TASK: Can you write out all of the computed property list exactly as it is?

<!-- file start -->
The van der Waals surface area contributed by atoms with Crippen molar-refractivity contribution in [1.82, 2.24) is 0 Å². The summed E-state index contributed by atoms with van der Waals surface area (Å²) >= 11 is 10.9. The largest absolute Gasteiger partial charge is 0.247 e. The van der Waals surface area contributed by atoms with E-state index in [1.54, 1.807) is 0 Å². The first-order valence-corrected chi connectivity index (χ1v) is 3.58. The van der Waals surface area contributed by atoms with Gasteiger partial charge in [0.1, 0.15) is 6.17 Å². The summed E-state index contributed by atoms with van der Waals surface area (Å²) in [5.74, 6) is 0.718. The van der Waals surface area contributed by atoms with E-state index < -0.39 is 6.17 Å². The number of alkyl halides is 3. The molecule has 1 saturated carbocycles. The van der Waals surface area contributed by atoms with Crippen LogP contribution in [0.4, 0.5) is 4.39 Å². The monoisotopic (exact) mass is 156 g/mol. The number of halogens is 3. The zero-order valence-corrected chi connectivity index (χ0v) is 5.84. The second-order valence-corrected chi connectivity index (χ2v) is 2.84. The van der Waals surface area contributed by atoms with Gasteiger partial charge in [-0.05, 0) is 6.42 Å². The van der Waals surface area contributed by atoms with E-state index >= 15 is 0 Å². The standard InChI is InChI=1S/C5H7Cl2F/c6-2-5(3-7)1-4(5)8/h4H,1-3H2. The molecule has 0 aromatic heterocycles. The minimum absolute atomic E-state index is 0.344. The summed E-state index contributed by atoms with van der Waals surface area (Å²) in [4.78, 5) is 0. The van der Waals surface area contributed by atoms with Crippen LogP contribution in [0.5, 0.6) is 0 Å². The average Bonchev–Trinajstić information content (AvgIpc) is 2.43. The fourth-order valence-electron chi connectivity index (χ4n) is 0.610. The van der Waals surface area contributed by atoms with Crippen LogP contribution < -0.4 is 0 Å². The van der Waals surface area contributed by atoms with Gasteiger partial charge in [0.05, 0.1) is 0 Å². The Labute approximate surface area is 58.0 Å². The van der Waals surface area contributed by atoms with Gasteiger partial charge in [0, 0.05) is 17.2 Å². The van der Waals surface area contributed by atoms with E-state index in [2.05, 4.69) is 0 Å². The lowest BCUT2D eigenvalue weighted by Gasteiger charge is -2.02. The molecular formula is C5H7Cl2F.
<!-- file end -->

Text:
The van der Waals surface area contributed by atoms with Crippen molar-refractivity contribution in [1.82, 2.24) is 0 Å². The summed E-state index contributed by atoms with van der Waals surface area (Å²) >= 11 is 10.9. The largest absolute Gasteiger partial charge is 0.247 e. The van der Waals surface area contributed by atoms with E-state index in [1.54, 1.807) is 0 Å². The first-order valence-corrected chi connectivity index (χ1v) is 3.58. The van der Waals surface area contributed by atoms with Gasteiger partial charge in [0.1, 0.15) is 6.17 Å². The summed E-state index contributed by atoms with van der Waals surface area (Å²) in [5.74, 6) is 0.718. The van der Waals surface area contributed by atoms with E-state index < -0.39 is 6.17 Å². The number of alkyl halides is 3. The molecule has 1 saturated carbocycles. The van der Waals surface area contributed by atoms with Crippen LogP contribution in [0.4, 0.5) is 4.39 Å². The monoisotopic (exact) mass is 156 g/mol. The number of halogens is 3. The zero-order valence-corrected chi connectivity index (χ0v) is 5.84. The second-order valence-corrected chi connectivity index (χ2v) is 2.84. The van der Waals surface area contributed by atoms with Gasteiger partial charge in [-0.05, 0) is 6.42 Å². The van der Waals surface area contributed by atoms with E-state index >= 15 is 0 Å². The standard InChI is InChI=1S/C5H7Cl2F/c6-2-5(3-7)1-4(5)8/h4H,1-3H2. The molecule has 0 aromatic heterocycles. The minimum absolute atomic E-state index is 0.344. The summed E-state index contributed by atoms with van der Waals surface area (Å²) in [4.78, 5) is 0. The van der Waals surface area contributed by atoms with Crippen LogP contribution in [0.5, 0.6) is 0 Å². The average Bonchev–Trinajstić information content (AvgIpc) is 2.43. The fourth-order valence-electron chi connectivity index (χ4n) is 0.610. The van der Waals surface area contributed by atoms with Crippen LogP contribution < -0.4 is 0 Å². The van der Waals surface area contributed by atoms with Gasteiger partial charge in [0.05, 0.1) is 0 Å². The Labute approximate surface area is 58.0 Å². The van der Waals surface area contributed by atoms with Gasteiger partial charge in [0, 0.05) is 17.2 Å². The van der Waals surface area contributed by atoms with E-state index in [2.05, 4.69) is 0 Å². The lowest BCUT2D eigenvalue weighted by Gasteiger charge is -2.02. The molecular formula is C5H7Cl2F.